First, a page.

The Reading Teacher -Teach Readers, Not Programs

I started my first year of teaching in a country school near Winchester, Virginia with two sets of books for sixth grade: the Ginn Basal Reader with its accompanying workbooks and a sixth-grade math textbook. Of the twenty-eight students in my classroom, five students could read the stories and complete the workbook pages. Twenty-three students were reading two to four years below grade level. To prevent a backward slide due to lack of reading, I checked out books for them to read from the public library. I also wrote to publishers asking for uncorrected proofs or any books they could send me. Books arrived daily which started my first classroom library.

I learned five lessons from my first year of teaching that have stayed with me throughout my career. These lessons continue to be reinforced as I work in schools and present workshops for teachers.

Lesson 1:  Teach your students, not programs.

People who design and create basal programs and scripted teaching guides don’t know your students. Good teaching requires knowing each one of your students as learners and as people who have a life beyond school. Knowing enables you to identify students’ strengths and needs, then, with their input, figure out the best way to help each one of them improve and grow.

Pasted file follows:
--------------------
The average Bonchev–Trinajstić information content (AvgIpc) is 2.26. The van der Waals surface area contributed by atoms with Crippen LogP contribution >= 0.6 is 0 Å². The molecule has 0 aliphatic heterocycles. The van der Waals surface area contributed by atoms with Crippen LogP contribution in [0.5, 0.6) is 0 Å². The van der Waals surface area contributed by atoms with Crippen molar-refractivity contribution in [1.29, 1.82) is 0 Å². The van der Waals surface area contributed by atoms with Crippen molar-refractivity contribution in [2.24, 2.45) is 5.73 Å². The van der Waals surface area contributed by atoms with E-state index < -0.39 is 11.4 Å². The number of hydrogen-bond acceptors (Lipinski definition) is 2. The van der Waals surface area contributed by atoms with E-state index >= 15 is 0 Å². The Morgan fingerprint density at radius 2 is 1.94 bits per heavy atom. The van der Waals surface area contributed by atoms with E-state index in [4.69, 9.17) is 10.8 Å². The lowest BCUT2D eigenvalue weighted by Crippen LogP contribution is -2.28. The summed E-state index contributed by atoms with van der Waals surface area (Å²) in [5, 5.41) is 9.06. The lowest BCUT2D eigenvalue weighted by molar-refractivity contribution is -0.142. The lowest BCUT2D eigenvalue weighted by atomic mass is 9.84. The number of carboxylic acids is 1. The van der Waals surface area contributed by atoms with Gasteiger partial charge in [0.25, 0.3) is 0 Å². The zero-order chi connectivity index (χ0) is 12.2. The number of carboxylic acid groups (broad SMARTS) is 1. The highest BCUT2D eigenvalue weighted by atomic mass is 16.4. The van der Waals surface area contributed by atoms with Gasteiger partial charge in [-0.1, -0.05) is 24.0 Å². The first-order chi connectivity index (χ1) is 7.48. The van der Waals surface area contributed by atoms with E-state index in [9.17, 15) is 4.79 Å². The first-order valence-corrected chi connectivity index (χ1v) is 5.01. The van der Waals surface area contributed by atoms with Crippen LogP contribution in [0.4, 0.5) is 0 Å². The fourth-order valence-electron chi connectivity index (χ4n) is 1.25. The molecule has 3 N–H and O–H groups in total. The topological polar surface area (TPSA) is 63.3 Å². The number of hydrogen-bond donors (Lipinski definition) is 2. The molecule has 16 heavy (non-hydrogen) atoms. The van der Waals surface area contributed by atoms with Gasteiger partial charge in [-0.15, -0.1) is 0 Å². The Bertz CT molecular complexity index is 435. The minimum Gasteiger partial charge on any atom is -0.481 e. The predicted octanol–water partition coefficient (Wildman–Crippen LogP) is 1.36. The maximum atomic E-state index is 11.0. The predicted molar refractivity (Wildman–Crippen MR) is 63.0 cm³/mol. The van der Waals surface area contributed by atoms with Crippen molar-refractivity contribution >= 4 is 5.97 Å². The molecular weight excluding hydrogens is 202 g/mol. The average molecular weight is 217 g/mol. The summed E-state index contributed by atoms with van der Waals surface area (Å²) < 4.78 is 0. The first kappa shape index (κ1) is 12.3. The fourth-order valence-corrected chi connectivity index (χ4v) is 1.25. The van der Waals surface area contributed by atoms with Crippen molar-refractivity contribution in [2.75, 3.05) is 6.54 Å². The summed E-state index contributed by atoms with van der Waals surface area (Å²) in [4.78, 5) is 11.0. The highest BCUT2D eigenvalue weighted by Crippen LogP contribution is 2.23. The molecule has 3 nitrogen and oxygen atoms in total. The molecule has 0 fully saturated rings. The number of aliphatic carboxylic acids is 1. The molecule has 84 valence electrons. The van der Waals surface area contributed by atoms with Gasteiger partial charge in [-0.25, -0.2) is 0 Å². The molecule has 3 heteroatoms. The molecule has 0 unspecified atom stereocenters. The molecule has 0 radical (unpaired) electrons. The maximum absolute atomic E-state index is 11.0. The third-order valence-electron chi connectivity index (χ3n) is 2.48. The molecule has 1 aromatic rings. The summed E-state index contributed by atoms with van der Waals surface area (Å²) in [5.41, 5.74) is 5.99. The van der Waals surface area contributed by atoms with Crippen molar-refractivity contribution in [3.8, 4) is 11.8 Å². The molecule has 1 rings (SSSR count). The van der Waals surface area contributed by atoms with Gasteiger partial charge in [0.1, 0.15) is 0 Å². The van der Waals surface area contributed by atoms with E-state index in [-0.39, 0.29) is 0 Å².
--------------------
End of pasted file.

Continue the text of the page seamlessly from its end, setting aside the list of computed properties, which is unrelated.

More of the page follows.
BEWARE of programs that promise success for all students if you faithfully use their materials. And here’s why. Basal Reading Programs are grade level, and classes throughout the country have some students reading at grade level, some above, and too often many reading two or more years below their grade. In addition, these programs have students reading excerpts from books—short texts. There is not enough reading material in one program to help students raise their instructional reading levels. Teachers tell me that there are so many worksheets for students to complete, there’s no time for extra instructional reading–definitely, no time for independent reading. Moreover, basal reading programs create teacher dependency. The program and its guides do the thinking for teachers and replace teacher observations, interactions with students, and having the background knowledge to make the decisions that can move each student forward.